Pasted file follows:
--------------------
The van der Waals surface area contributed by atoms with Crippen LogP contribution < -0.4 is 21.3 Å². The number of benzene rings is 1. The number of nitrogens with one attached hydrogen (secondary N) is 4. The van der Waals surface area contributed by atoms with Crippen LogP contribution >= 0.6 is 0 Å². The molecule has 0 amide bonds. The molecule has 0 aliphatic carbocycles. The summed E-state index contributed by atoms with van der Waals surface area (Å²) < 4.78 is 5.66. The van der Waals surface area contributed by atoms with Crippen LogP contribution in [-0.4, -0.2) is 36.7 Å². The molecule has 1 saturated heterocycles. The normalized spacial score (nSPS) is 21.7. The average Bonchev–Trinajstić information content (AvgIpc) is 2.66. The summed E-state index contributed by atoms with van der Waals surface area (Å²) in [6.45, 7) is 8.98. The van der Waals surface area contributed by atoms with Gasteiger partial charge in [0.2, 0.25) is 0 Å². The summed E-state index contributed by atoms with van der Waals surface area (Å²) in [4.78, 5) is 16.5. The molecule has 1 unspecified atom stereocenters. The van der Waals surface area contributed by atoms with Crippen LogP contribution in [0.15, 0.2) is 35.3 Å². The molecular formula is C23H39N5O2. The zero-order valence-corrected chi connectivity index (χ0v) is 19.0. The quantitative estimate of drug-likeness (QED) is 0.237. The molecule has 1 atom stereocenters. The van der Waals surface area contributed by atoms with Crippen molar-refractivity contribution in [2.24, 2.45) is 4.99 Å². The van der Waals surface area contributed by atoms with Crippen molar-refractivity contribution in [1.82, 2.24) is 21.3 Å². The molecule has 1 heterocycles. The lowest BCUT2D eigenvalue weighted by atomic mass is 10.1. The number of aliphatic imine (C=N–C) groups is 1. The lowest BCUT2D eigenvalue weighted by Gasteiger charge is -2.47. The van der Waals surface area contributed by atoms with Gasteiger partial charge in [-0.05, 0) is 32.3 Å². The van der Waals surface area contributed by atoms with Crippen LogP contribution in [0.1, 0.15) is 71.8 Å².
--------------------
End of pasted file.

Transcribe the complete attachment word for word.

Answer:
The van der Waals surface area contributed by atoms with Crippen LogP contribution < -0.4 is 21.3 Å². The number of benzene rings is 1. The number of nitrogens with one attached hydrogen (secondary N) is 4. The van der Waals surface area contributed by atoms with Crippen LogP contribution >= 0.6 is 0 Å². The molecule has 0 amide bonds. The molecule has 0 aliphatic carbocycles. The summed E-state index contributed by atoms with van der Waals surface area (Å²) < 4.78 is 5.66. The van der Waals surface area contributed by atoms with Crippen LogP contribution in [-0.4, -0.2) is 36.7 Å². The molecule has 1 saturated heterocycles. The normalized spacial score (nSPS) is 21.7. The average Bonchev–Trinajstić information content (AvgIpc) is 2.66. The summed E-state index contributed by atoms with van der Waals surface area (Å²) in [6.45, 7) is 8.98. The van der Waals surface area contributed by atoms with Gasteiger partial charge in [0.2, 0.25) is 0 Å². The summed E-state index contributed by atoms with van der Waals surface area (Å²) in [4.78, 5) is 16.5. The molecule has 1 unspecified atom stereocenters. The van der Waals surface area contributed by atoms with Crippen LogP contribution in [0.15, 0.2) is 35.3 Å². The molecular formula is C23H39N5O2. The zero-order valence-corrected chi connectivity index (χ0v) is 19.0. The quantitative estimate of drug-likeness (QED) is 0.237. The molecule has 1 atom stereocenters. The van der Waals surface area contributed by atoms with Crippen molar-refractivity contribution in [2.24, 2.45) is 4.99 Å². The van der Waals surface area contributed by atoms with Crippen molar-refractivity contribution in [1.82, 2.24) is 21.3 Å². The molecule has 1 heterocycles. The lowest BCUT2D eigenvalue weighted by atomic mass is 10.1. The number of aliphatic imine (C=N–C) groups is 1. The lowest BCUT2D eigenvalue weighted by Gasteiger charge is -2.47. The van der Waals surface area contributed by atoms with Gasteiger partial charge in [-0.05, 0) is 32.3 Å². The van der Waals surface area contributed by atoms with Crippen LogP contribution in [0.1, 0.15) is 71.8 Å².